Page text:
WHAT’S NEW? Homily for Christmas Eve 2013

The great theologian Karl Barth once said that the clergy of our time need to prepare sermons with a Bible in one hand, and a newspaper in the other. That was considered a pretty radical or avant-garde statement in the early 1960’s; however, now we are more likely to be connecting to the TV and Internet or twitter, and likely the Bible or commentary we’re looking at is online as well! And the volume and breadth of information to consider is hundreds if not thousands of times greater than it was in 1963 – just 50 years ago.

But Barth had made a critical point about the need to stay in touch and up to speed. In our society, most people take great pains in order to be in touch with the latest, and we want the latest devices to keep us up to the moment with what’s going on. The word NEWS is central to us, and as a local radio station recently advertized, “if you’re reading it, it’s not news” — after which a stentorian voice asserted very emphatically “YOU NEED NEWS!”

It’s true, we do need news – we thrive on finding out new things, exploring, celebrating discoveries and breakthroughs in research, applauding when some old sports record is broken. “What’s new?” is as common a greeting as “Good morning” or “How are you?” Institutions and companies that are not geared to innovation are soon bumped to the sidelines, as Blackberry has recently found out.

Try to imagine the response of your children or grandchildren to a Christmas in which their gifts consisted of old Commodore 64’s, transistor radios, wind-up toys, and those clunky cell phones of 20 years ago – things still new and amazing to us older folks, but pretty lame to a 10 year old. It’s a reminder of how quickly things move on and get old – what seemed like something cutting edge even 10 years ago is basically junk today.

Our age is extremely focused on innovation and finding the cutting edge, but in the Church, though we sometimes like to think that “things which had grown old are being made new,” at times we seem more like old Mr Fezziwig of Dickens’ A Christmas Carol – quite determined to stick to the old ways, even though he is conscious they may be leading him to extinction. In the Church, there is always much emphasis and reward related to holding the line, embracing the traditional ways of doing things – loyalty to the past. There is usually very little commitment to innovation or creativity; for instance, no promise is required of the newly ordained leaders of our Church to respond in new ways to the challenges and opportunities of the present – there is virtually no encouragement to lead people into the future. We are seriously tied to the past, and those who attempt to innovate are often regarded with suspicion.

“How beautiful … are the messengers who announce peace, who bring good news, who announce salvation, who say to God’s people, ‘Your God reigns.’” We need news indeed, especially GOOD news! As the Book of the prophet Isaiah indicates, Good News is such a blessing that he suggests it’s a beautiful thing. Local TV channels at this time of year often offer good news spots, and they are so refreshing, such a wonderful contrast to the usual stream of darkness and doom we get.

The other day some TV commentator was talking about Beyonce’s new album, and he described it as “edgy – not something you’d hear in church.” I bristled at that, partly because it’s true. He’s right, in a sense, “edgy,” “cutting edge,” “contemporary,” “current” (even “relevant”) are not words you associate with Church.

Tradition gives us the wonderful hymns we have tonight – a sense of being rooted in something tried and true – even the basic awareness that Christmas is important. But Christmas is not about nostalgia, or being tied to the past. Last year, the Archbishop of Canterbury, in his Christmas sermon, urged Christians to “join the human race and become agents of transformation and renewal . . .” He said, “Jesus comes …to make humanity itself new, to create fresh possibilities for being at peace with God.”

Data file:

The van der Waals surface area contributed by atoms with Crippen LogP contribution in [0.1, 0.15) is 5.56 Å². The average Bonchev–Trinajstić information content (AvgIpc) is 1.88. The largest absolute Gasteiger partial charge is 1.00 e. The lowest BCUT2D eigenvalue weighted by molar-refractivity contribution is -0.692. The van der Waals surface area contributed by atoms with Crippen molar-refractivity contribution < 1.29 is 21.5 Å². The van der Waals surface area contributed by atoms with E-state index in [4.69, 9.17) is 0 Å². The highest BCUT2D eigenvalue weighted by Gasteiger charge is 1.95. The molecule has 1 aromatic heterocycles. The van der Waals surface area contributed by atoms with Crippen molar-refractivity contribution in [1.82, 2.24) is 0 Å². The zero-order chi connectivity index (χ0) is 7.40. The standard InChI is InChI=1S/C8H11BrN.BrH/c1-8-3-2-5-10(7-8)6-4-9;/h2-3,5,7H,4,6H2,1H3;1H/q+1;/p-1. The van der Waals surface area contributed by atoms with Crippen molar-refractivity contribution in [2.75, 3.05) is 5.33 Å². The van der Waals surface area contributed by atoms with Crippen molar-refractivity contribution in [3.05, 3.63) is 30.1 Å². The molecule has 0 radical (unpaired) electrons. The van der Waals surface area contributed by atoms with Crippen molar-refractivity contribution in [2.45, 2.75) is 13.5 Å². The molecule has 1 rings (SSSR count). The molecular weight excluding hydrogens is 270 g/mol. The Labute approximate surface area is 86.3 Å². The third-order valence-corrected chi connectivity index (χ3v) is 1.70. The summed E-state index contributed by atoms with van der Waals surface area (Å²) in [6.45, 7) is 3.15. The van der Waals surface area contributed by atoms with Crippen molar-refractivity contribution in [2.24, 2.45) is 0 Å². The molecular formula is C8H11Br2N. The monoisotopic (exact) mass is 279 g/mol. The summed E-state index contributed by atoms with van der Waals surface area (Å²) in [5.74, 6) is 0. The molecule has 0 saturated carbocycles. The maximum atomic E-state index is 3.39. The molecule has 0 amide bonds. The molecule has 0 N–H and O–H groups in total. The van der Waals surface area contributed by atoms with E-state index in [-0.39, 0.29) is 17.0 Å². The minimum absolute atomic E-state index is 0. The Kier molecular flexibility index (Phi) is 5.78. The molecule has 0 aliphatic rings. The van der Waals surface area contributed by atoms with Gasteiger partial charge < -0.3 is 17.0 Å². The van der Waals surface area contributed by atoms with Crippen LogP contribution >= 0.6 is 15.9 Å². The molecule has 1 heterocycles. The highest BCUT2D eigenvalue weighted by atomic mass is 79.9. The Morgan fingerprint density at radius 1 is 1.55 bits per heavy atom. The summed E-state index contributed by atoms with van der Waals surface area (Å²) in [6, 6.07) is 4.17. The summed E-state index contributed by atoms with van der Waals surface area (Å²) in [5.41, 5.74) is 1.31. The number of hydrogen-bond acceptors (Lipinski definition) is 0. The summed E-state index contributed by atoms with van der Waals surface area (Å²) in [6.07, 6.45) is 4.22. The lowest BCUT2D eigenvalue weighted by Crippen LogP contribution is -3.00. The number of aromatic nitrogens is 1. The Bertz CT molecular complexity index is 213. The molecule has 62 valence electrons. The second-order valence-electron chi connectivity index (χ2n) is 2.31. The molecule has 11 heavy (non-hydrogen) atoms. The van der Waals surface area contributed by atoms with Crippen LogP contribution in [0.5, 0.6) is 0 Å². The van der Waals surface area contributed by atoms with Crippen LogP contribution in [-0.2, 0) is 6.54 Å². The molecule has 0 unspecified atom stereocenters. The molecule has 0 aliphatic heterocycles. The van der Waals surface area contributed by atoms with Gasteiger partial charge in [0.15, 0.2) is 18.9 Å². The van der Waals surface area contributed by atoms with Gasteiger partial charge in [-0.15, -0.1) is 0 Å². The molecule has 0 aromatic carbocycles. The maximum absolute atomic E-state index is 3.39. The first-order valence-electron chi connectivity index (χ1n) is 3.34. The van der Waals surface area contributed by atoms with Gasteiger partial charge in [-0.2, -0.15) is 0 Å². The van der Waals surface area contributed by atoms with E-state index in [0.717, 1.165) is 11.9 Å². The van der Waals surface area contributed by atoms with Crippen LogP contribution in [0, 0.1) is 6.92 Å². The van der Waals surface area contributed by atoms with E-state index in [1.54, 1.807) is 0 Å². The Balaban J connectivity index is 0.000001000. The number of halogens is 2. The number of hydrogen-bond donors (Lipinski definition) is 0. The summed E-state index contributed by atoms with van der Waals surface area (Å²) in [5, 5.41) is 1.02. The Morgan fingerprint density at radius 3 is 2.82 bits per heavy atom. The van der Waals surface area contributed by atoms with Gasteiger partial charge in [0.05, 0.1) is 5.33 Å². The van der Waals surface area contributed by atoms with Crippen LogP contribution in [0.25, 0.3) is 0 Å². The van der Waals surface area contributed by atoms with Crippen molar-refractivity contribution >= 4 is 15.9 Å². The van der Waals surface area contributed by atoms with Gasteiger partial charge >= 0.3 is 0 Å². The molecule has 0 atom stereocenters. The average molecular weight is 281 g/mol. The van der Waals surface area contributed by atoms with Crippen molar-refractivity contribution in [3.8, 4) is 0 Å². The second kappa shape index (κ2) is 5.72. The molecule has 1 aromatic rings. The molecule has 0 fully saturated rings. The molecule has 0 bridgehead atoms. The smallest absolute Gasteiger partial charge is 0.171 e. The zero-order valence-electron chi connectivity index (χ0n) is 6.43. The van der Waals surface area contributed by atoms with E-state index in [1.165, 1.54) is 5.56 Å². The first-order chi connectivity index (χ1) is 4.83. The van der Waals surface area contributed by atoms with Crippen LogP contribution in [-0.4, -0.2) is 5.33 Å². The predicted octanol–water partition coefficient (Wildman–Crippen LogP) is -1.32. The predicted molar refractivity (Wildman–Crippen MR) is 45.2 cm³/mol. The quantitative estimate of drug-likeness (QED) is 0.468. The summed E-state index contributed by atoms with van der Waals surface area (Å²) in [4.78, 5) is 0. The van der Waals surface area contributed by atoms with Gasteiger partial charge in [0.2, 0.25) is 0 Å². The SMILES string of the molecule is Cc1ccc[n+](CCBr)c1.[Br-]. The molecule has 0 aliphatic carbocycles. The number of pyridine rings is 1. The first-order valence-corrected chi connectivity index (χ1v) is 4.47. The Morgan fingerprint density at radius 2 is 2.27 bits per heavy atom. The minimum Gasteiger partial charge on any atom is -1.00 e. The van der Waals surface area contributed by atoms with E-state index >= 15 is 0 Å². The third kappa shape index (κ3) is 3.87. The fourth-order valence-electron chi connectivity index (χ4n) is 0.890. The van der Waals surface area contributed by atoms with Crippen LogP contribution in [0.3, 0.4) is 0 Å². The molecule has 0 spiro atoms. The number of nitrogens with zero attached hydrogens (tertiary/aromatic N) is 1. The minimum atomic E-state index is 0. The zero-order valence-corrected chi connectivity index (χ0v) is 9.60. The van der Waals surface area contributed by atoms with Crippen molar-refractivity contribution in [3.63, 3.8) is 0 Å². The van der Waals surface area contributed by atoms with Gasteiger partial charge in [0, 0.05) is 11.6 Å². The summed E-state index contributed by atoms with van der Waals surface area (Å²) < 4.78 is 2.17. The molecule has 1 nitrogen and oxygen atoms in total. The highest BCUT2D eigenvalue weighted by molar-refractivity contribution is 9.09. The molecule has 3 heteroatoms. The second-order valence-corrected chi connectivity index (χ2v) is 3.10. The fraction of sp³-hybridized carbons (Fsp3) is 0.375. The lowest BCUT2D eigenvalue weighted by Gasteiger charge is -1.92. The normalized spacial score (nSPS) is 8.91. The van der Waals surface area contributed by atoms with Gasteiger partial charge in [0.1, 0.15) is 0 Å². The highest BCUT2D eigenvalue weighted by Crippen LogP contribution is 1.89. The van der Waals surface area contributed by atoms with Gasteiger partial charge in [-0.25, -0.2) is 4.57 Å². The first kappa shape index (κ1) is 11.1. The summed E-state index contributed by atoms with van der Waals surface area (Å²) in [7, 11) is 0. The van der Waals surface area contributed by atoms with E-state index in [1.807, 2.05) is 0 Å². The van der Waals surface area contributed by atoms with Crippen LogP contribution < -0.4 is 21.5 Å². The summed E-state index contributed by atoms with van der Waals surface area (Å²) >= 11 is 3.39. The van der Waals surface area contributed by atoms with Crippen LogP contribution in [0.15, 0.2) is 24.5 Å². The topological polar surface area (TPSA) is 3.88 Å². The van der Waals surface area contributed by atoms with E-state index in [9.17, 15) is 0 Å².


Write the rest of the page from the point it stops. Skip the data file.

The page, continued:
For me, the word news crosses over and converges with our beautiful Christmas word “Noel.” Noel suggests birth, something novel or brand new coming to light and life. So at Christmas we celebrate the light and life of God in the Christ Child, not just as an historical event but as something that continues to happen. One of our best Christmas hymns actually says: “News! News! Jesus Christ is born today!” There are actually exclamation marks in this hymn! Because for an Anglican, that is exciting stuff!

Noel as a word for Christmas suggests the celebration of the new, the recognition of the profound symbolism of the birth of the child, the new coming into being, which is in turn a promise to transform the future. We’re supposed to be about the new and we shouldn’t apologize for it!

As the majestic opening words of John’s Gospel continue to echo in our heads, and perhaps our hearts, let us listen to what Meister Johannes Eckhart said some 700 years ago: “When we say God is eternal, we mean: God is eternally young. God is ever green, ever verdant, ever flowering. Every action of God is new, for God makes all things new. God is the newest thing; the youngest thing there is. God is the beginning, and if we are united to God, we become new again.”

That may not be exactly the picture you get when you enter your typical church, but what he is saying is that there is a way to stay current, plugged in — connected to the Source – even though you might be sitting in a seniors’ home or a monastery or a jail cell – or even some lonely road in the middle of Saskatchewan, where I was serving in a parish stretched out over hundreds of square miles, which some people in the diocese regarded as beyond the pale. On a very cold night, driving through pitch darkness, I could almost have believed that. And yet my response was that anywhere God is, there is the centre of the universe – after all, what was Taize or Iona or even Jerusalem, until someone recognized that possibility – that fact.

According to Charles Dickens, Ebenezer Scrooge, for various reasons, had come to fear the world around him too much, and like many folks today he had come to see Christmas as a “humbug.” His 19th Century comment on Christmas could have just as well have come from any number of Scrooges I have heard recently: “If I could work my will … every idiot who goes about with ‘Merry Christmas’ on his lips, should be boiled with his own pudding, and buried with a stake of holly through his heart. He should!”